The state of Wisconsin will pay three organizations, including Planned Parenthood of Wisconsin, $1.6 million in legal fees for a lawsuit over the state's admitting privileges law.
Last month, Planned Parenthood Federation of America, Planned Parenthood of Wisconsin and Affiliated Medical Services wrote in court filings that their legal bills totaled $1.8 million. The state Department of Justice said at the time it would likely challenge the request to ensure it didn't overpay.
“Gov. (Scott) Walker’s unconstitutional abortion restrictions have proven to be an expensive bill for the taxpayers of Wisconsin," said Planned Parenthood of Wisconsin president and CEO Teri Huyck. "Funds that would be better spent ensuring that women in Wisconsin had access to basic birth control and preventive health care are instead being wasted on unconstitutional restrictions aimed at blocking access to abortion in our state."
The U.S. Supreme Court rejected appeals in June from Wisconsin and Mississippi over laws that would require that abortion providers have admitting privileges to a hospital near their clinic. The court ruled earlier that week that a similar 2013 Texas law places an "undue burden" on a woman's right to end a pregnancy.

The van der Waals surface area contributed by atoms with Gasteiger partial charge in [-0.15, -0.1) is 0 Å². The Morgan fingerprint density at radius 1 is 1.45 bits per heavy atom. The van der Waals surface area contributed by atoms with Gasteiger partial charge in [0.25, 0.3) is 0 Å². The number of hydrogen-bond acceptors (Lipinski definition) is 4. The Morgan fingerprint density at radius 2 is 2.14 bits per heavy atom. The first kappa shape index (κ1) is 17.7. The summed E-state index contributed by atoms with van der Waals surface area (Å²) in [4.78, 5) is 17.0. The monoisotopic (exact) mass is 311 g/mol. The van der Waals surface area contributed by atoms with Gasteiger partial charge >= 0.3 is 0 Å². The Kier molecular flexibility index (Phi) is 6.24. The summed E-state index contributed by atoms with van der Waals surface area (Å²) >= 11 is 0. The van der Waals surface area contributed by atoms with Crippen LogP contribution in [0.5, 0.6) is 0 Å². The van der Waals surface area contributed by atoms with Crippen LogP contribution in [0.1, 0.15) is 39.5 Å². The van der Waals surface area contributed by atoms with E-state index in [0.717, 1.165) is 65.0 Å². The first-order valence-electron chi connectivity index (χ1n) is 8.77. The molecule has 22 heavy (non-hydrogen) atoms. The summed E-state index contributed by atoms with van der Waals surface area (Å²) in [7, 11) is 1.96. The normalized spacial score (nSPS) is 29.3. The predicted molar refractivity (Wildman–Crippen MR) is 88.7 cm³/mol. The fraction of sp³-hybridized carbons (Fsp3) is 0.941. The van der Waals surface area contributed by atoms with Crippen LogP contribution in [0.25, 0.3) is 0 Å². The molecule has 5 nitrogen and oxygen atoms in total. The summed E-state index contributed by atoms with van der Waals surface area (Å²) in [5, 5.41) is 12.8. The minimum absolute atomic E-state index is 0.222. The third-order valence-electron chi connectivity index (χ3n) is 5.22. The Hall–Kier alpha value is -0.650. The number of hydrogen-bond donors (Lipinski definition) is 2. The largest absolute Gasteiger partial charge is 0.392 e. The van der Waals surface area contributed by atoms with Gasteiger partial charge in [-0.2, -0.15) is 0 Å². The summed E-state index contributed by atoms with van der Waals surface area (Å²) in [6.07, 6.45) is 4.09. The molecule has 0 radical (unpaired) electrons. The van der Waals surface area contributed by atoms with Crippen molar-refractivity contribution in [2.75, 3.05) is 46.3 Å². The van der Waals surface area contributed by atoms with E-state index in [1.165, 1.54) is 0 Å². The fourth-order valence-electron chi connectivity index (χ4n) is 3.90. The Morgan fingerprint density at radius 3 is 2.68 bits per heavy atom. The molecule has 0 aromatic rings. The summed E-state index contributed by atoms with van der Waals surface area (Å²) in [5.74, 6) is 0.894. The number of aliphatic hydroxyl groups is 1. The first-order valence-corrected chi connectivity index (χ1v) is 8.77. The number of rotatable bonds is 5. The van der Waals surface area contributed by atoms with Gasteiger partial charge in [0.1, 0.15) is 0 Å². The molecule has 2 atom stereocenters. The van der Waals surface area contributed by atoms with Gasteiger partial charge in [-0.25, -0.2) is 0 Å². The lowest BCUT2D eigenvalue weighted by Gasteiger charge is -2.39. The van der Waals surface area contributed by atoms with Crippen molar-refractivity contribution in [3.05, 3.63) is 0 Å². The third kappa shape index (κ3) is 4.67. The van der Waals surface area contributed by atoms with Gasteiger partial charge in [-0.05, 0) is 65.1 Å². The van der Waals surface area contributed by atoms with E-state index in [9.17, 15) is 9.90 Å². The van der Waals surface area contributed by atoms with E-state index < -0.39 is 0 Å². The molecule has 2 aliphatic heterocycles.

Walker signed Wisconsin's admitting privileges bill into law on July 5, 2013, just one month after it was introduced. The law was ruled unconstitutional by a federal appeals court in November 2015.
"The attorney general has spent two years appealing one court decision after another striking down Wisconsin’s unnecessary admitting privileges requirement. Federal courts not only found that this law violated the U.S. Constitution but also compromised women’s health in Wisconsin," Huyck said. "We call on Gov.Walker and legislative leaders to stop passing unconstitutional abortion restrictions and instead invest government resources in preventive health care that ensures women and families are able to have intended pregnancies."
DOJ spokesman Johnny Koremenos said last month Attorney General Brad Schimel "stands by the litigation decisions he made."
"As the state’s chief legal counsel, the Attorney General has a duty to defend and enforce the laws that are duly enacted by our elected Legislature," he said.